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Get lucky in 2015: Our list of tasty foods that could bring health, wealth and happiness

Everyone hopes 2015 will bring health, wealth and happiness - here are some tasty food items that could make that more likely

John Calton from the Staith House, North Shields
John Calton from the Staith House, North Shields

Traditionally January is seen as a time to throw out the old and welcome in the new.

A new year has long been regarded as an auspicious time by cultures around the world. The desire to party and make pledges for a better future – even if they do prove too onerous for most of us to keep – isn’t just confined to these shores.

And as food has always been central to any celebration, it’s hardly surprising that dining on certain dishes at the appropriate time has become associated with providence.

Few occasions have more ‘lucky’ foods linked to them than New Year.

As you might expect, there is a recurring theme. Foods that represent wealth, happiness, good health and moving forward – as a new year symbolises – feature high.

Here we dish up a selection of New Year foods from around the world that will, fingers crossed, help you eat your way to success in the next 12 months.

So, in no particular order, here are your ‘good luck’ foods...

John Calton prepares Pan Roasted fillet of Seabass with Cream Lentils, Chorizo and Charred Curly Kale
John Calton prepares Pan Roasted fillet of Seabass with Cream Lentils, Chorizo and Charred Curly Kale


Didn’t your mum always say that greens were good for you? Well, it turns out they are lucky too.

But it’s got nothing to do with green foods being packed with vitamins and minerals.

We may have waved goodbye to the pound note here in the UK, but traditionally green has been the favoured colour for paper money.

Therefore, the more greens you eat on New Year’s Day the wealthier (and presumably healthier) you will be.

Cabbage, kale and Brussels sprouts (assuming you didn’t have your fill over Christmas) are all in season.

But don’t just eat greens on their own. Why not spice up your cabbage with mustard seeds, a dash of curry powder, a pinch of fenugreek and softened onions for a warming side dish? Or rustle up a timely and hearty Scotch broth with kale?


This is a fatty meat and in many parts of the world plumpness is revered as a sign of wealth and happiness.

Pigs are also thought to be lucky in many cultures because they ‘root’ forward when they are looking for food.

In the American Deep South it is traditional to dine on a dish called Hoppin’ John on New Year’s Eve, which is pork, greens and beans.

And pork is also a lucky New Year food in Hungary, Portugal, Austria, Spain and Cuba.


Because of their length, noodles are seen as a symbol of a long life. So the longer the ones you eat, the better.

In Japan they eat soba, or buckwheat noodles, at midnight on December 31, when they are called toshi-koshi, which translates as ‘from one year to another’.

Noodles are also popular in China and other Asian countries at New Year. For maximum luck they shouldn’t be cut when cooked, so they are often eaten in a stir-fry.

John Calton prepares cooks Pan Roasted fillet of Seabass
John Calton prepares cooks Pan Roasted fillet of Seabass


Fish are lucky as they swim in schools, which links to abundance, and their silvery scales are thought to symbolise coins.

In China, the word for ‘fish’ also sounds like that meaning ‘abundance.’

For extra luck a fish should be served with its head and tail still on, so you are blessed from the start to the finish of the coming year.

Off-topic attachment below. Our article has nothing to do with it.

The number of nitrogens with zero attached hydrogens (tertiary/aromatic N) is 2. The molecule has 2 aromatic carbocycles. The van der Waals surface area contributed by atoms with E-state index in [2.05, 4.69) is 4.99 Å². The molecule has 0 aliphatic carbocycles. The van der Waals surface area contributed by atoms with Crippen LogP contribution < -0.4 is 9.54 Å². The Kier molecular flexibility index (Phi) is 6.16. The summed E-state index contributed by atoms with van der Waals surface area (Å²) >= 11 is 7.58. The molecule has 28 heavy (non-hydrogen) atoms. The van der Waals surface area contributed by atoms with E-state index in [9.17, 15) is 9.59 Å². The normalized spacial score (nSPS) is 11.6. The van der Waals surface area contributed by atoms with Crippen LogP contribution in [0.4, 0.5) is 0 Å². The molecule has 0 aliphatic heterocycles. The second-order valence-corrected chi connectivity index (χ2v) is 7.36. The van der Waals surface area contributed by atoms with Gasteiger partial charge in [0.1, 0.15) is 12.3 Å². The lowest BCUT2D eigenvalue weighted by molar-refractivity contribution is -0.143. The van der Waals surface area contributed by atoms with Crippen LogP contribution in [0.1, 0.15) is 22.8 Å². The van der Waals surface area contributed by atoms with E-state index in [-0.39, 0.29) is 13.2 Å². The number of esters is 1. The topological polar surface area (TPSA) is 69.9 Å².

Pickled herring proliferates throughout the Baltic states and it is this surfeit which makes it a favoured New Year food in the eyes of the Scandinavians, Poles and Germans who regard it as a sign of plenty moving forward.


It’s the custom to hide coins or lucky charms in the Christmas pudding.

Likewise, in many countries it is typical to bake ring-shaped cakes with tokens inside.

A round cake is a symbol of life and the year coming full circle and, providing you don’t crack a tooth, it’s also deemed a sign of wealth and prosperity to find one of the trinkets or coins.


With their vibrant red skins, beautiful round shape and glistening crimson seeds, the pomegranate has always been an admired food.

It’s been associated with both life (the seeds representing fertility) and death (the fruit’s deep red juices are said to represent blood).

It doesn’t sound like a fruit you want to eat at New Year. But people are still attracted by its exotic appearance, bold flavour and jewel-like colour.

In Turkey it is viewed as an especially auspicious New Year food. The red skin represents the heart and therefore life as well as health. The abundant small, round seeds, meanwhile, signify prosperity.

You can’t ask for anything more than a good life, health and wealth at the turn of the year.

And as fortune would have it, pomegranates are in season, so there’s no excuse not to pick a few up alongside your greens.

John Calton cooks Pan Roasted fillet of Seabass
John Calton cooks Pan Roasted fillet of Seabass


It was Liza Minnelli who sang in Cabaret that “money makes the world go round”.

And we’re back with money again as lentils (especially the green variety) and beans are said to represent wealth due to not just their round shape but the fact that a multitude are usually served at a time.

In Italy a popular New Year meal is Cotechino con Lenticchie, or green lentils with sausages. Eat this and you could double your luck by having two blessed foods in the one dish – pork and lentils.

This recipe could be a boon for other reasons too: it’s a hearty comfort meal that will help soak up the alcohol-induced New Year hangover!


Presumably eating a pomegranate will count as a round fruit, so you may be able to kill two birds with one stone.